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This is Three: Nina Badzin

Kris Woll interviews Nina Badzin, a contributing writer in This is Childhood, a book and journal about the first years of childhood:

Headshot BadzinWhat was your inspiration for writing this piece?  Have you written other things about this age/stage? 

When Lindsey Mead and Allison Slater Tate put together the This is Childhood series and asked us to think about ages we’d like to represent, I quickly volunteered to cover age 3. I had not written much about that age before, but I felt I owed it something of a tribute since my oldest reaching the age of 3 was the first time I wasn’t terrified about doing everything wrong. My son and I could actually have conversations by then so that instead of worrying about what was wrong when he cried for seemingly no reason, I could simply ask him. Now he’s 9 and tells me often what’s on his mind, which doesn’t mean I always like what I hear.

What is it about age 3 you liked the most? The least?

I liked the new level of communication and ability. I disliked how long it took to do everything “by myself,” which has been the demand of every one of my children at that stage.

What do you wish you knew before you had a 3-year-old, or what advice do you wish you could tell your former self about mothering at that particular stage?

My youngest child, Nate, is now two and a half so I’m back in that place where 3 is on the horizon. Nate’s in the stage where tantrums are a regular occurrence when he doesn’t get his way, which is often spurred by his inability to explain what he really wants. I’m glad I’ve had the chance to remember how much changes in the year between 3 and 4. I’ve heard many say they find 3 the hardest, most frustrating year. For me, that award has always gone to age 2 and I’m glad to be halfway through it at this point. I’m looking forward to seeing what a more talkative, patient (hopefully), and diaper-free Nate is like.

What other age/stage in this collection (which explores 1-10) is one you would like to explore more—or do you often find yourself turning to—in your writing?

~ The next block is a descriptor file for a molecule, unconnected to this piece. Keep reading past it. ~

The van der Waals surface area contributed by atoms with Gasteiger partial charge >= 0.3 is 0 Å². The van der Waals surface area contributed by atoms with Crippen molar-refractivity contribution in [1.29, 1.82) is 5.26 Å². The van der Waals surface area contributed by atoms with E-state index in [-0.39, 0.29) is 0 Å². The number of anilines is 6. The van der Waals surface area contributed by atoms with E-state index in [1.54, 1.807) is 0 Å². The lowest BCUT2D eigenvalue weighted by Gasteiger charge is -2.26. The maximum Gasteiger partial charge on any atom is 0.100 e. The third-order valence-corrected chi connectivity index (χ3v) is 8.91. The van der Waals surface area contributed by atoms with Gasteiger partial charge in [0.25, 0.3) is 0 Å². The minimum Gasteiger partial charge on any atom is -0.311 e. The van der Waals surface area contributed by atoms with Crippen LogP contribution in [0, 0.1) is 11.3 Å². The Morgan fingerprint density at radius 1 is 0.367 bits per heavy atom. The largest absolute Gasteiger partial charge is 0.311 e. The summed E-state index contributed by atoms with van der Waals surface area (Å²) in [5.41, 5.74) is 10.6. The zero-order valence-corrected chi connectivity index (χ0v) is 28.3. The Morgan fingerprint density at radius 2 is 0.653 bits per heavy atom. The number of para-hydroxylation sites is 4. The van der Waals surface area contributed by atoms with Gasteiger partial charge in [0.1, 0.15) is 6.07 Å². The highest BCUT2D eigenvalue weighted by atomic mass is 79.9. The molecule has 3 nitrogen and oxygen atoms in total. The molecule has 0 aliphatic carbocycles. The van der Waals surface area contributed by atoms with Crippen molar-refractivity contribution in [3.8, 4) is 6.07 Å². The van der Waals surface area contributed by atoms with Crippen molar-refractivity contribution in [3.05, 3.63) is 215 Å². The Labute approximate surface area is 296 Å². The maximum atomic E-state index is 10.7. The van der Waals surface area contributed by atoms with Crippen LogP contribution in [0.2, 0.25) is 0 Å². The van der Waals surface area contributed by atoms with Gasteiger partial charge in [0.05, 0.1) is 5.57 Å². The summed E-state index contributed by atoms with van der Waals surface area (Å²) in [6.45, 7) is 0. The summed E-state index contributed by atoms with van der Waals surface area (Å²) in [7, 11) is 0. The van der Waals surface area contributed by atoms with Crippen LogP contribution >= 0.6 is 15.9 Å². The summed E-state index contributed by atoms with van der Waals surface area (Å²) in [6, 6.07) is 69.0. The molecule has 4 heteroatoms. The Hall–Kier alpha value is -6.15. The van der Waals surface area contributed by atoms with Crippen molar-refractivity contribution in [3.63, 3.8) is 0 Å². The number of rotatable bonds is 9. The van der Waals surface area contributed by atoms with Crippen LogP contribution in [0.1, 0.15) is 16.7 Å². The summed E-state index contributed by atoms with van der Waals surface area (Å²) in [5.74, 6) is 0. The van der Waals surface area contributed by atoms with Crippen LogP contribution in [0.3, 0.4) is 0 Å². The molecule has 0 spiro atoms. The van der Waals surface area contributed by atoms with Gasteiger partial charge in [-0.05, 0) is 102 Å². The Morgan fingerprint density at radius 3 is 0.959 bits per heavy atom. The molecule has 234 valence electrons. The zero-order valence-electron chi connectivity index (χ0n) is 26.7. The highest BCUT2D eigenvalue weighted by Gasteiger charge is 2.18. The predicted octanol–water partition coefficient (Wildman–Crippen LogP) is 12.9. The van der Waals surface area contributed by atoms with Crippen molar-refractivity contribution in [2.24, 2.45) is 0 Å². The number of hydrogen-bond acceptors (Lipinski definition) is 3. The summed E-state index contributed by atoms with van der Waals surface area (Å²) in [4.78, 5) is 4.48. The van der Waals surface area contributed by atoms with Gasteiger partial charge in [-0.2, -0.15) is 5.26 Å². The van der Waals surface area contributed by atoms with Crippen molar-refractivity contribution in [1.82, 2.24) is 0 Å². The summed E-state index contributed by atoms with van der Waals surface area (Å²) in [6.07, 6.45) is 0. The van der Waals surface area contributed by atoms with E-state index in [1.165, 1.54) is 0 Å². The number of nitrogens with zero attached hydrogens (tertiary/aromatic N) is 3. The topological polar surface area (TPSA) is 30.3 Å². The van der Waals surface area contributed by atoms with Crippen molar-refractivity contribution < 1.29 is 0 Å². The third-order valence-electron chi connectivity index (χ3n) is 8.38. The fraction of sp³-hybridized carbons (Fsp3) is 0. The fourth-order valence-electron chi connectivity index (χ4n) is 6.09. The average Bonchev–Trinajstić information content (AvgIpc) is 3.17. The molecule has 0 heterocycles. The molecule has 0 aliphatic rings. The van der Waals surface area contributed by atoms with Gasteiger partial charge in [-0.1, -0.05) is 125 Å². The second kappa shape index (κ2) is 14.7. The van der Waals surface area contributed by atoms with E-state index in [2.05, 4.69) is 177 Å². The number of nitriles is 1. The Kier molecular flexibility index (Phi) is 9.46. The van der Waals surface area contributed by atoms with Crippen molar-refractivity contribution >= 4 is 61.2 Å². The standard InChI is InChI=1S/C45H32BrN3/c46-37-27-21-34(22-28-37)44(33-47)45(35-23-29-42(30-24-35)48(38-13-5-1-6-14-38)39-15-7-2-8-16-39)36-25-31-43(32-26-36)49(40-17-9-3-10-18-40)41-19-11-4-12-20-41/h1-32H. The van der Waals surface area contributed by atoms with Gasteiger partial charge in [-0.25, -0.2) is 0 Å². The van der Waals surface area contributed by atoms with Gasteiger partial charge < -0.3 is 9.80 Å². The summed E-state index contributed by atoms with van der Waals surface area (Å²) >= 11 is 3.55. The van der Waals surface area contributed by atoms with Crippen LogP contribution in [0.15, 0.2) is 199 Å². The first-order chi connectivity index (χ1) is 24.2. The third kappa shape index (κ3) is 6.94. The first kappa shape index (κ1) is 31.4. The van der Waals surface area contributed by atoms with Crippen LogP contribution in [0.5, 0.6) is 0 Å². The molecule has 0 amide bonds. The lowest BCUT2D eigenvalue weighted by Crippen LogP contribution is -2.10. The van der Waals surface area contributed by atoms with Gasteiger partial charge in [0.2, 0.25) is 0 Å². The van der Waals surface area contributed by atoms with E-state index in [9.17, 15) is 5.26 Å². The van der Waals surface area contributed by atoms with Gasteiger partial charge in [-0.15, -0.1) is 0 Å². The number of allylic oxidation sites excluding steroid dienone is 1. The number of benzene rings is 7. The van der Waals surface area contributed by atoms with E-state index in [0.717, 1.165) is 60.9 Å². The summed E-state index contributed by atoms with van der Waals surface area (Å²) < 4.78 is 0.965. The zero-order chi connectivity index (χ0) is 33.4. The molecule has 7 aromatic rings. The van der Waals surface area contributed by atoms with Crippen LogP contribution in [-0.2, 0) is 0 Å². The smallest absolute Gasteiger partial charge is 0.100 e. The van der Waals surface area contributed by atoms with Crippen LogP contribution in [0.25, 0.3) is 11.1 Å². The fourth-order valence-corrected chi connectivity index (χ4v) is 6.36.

I tend to write more about my older two kids (Sam, 9) and (Rebecca, 7). They’re so different from each other and from me. I love watching them become individuals with interests, skills, friendships, and even a spiritual life that’s all their own.

How do writing and mothering fit together for you?  How has that fit over time?

I think writing about my kids helps me enjoy motherhood in a different way. It’s made me reflective about how and why I do the things I do. The frustrating bits (and there are plenty) make for good writing fodder, which is hard to remember in the moment, but I tend to appreciate that fact later.

What is your advice to other mother writers?

The best change I’ve made is working on the essays with deadlines first thing in the morning before the kids are awake. Then, if I have good pockets of time later in the day, I consider it free time to start new work or dip into short stories that are sitting in a file. I also use the extra time, when I have it, to play with the social media piece, which is fun for me, but time consuming. The whole writing process has become less harried now that I’m scheduling time to get the important work done first.

What do you hope readers will take with them from your piece?  From this collection? 

I hope the collection encourages parents to jot down notes about their own quickly growing and changing children so they can capture a kid’s essence while the memories are still fresh.

Read Nina’s “This is Three” essay in This is Childhood, a book and journal about the first years of childhood.

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This entry was written by Kris Woll

About the author: Kris Woll is a Minneapolis-based writer and editor. Read more by Kris at:

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